The seats especially are very comfortable indeed and finished in plush, high-quality leather matching the heated steering wheel. This is lit beautifully by the panoramic glass sunroof which somehow makes the cabin feel even bigger. The front ones are electrically adjustable while the rear seats feature an armrest which folds down to unveil rudimentary controls for the 14-speaker stereo system along with buttons to move the front seats forwards for more legroom.
All four seats feature both heating and ventilation systems for added comfort, and there’s a load-through feature for the rear bench if you need to store longer items such as skis. The boot will open electronically too – albeit rather slowly – so making access to the 493-litre boot that little bit easier. At the front of the car there’s a set of HID headlights featuring an automatic high beam system. Automatic lights and wipers take some hassle away too.
Safe and sound
Safety is something else Hyundai has focused on here, and there’s a long list of systems installed at no extra cost. Highlights include seven airbags, lane-keeping assist, an electric parking brake, automatic braking, hill-start control and a blind spot detection system. There’s a Hyundai first in the around-view monitor too, which allows you to see a 360-degree view around the car for parking purposes.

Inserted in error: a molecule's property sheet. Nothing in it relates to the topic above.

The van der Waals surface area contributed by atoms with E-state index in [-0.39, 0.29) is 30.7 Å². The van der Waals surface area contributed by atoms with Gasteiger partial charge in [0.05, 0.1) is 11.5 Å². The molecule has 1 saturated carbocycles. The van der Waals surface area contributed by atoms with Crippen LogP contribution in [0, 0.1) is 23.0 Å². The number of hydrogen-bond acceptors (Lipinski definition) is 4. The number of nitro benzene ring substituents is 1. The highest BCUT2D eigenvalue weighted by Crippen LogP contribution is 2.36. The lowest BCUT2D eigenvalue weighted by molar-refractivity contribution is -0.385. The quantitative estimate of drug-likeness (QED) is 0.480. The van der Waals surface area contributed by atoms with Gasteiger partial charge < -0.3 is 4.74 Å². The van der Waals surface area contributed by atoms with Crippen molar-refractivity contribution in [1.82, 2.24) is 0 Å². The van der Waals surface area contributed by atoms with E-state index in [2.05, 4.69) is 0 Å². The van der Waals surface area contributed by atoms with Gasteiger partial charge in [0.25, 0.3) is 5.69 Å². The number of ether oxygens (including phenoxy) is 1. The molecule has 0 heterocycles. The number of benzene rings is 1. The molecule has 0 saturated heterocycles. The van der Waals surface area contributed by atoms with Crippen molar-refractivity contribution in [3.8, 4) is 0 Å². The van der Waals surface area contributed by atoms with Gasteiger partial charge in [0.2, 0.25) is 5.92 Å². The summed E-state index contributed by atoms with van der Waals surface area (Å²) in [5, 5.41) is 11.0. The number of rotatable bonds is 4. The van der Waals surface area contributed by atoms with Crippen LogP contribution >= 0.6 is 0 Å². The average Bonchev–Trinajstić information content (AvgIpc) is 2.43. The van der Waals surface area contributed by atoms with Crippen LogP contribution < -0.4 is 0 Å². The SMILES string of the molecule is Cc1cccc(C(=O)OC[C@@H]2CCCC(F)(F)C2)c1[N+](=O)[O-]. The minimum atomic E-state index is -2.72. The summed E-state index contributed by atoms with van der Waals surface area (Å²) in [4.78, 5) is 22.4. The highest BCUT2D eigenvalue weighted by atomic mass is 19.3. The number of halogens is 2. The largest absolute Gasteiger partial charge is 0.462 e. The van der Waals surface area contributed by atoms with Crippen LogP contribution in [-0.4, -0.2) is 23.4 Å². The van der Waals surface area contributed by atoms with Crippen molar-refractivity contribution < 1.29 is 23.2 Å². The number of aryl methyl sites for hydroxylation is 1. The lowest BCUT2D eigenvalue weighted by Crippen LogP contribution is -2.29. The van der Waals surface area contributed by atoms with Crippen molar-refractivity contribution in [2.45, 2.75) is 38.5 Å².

This, along with the rest of the multimedia functions, is taken care of via an eight-inch touchscreen which features a rear view parking camera, an automatic parking system, Bluetooth connectivity, USB and aux-in jacks, and voice recognition technology. There are buttons on the steering wheel to control all this, too.
Interestingly, the Genesis also features a dual-zone climate control system which uses a CO2 sensor to detect when more fresh air is required in the cabin before activating the ventilation system automatically.
Expensive to run
So there won’t be much carbon dioxide on the inside of the car, then. Good job too, since this engine pumps huge amounts out of the tailpipe. The official figure of 261g/km writes this car off from most – if not all – company car lists and relegates it to buyers who really want a Korean limo saloon. Car tax will be £505 per year and in the first year you’ll pay a staggering £1,100. Take a minute to compare those figures to an Audi A8 and you’ll see how far behind the Hyundai is in this respect. Even a £100k version with Bentley’s gargantuan 6.3-litre W12 petrol engine emits just 3g/km more than the Genesis.
Fuel economy isn’t what you’d call inconsequential either – the claimed average of 25.2mpg isn’t great to start with and we reckon 15mpg is a more realistic figure day-to-day.
It’s refreshing to see Hyundai trying something different, and the signs are there that the Korean brand may succeed in pushing its range towards more premium competitors. The lack of a suitable engine for the Genesis shows it’s not there yet, though. We doubt you’ll see many on UK roads – until there’s a diesel, at least.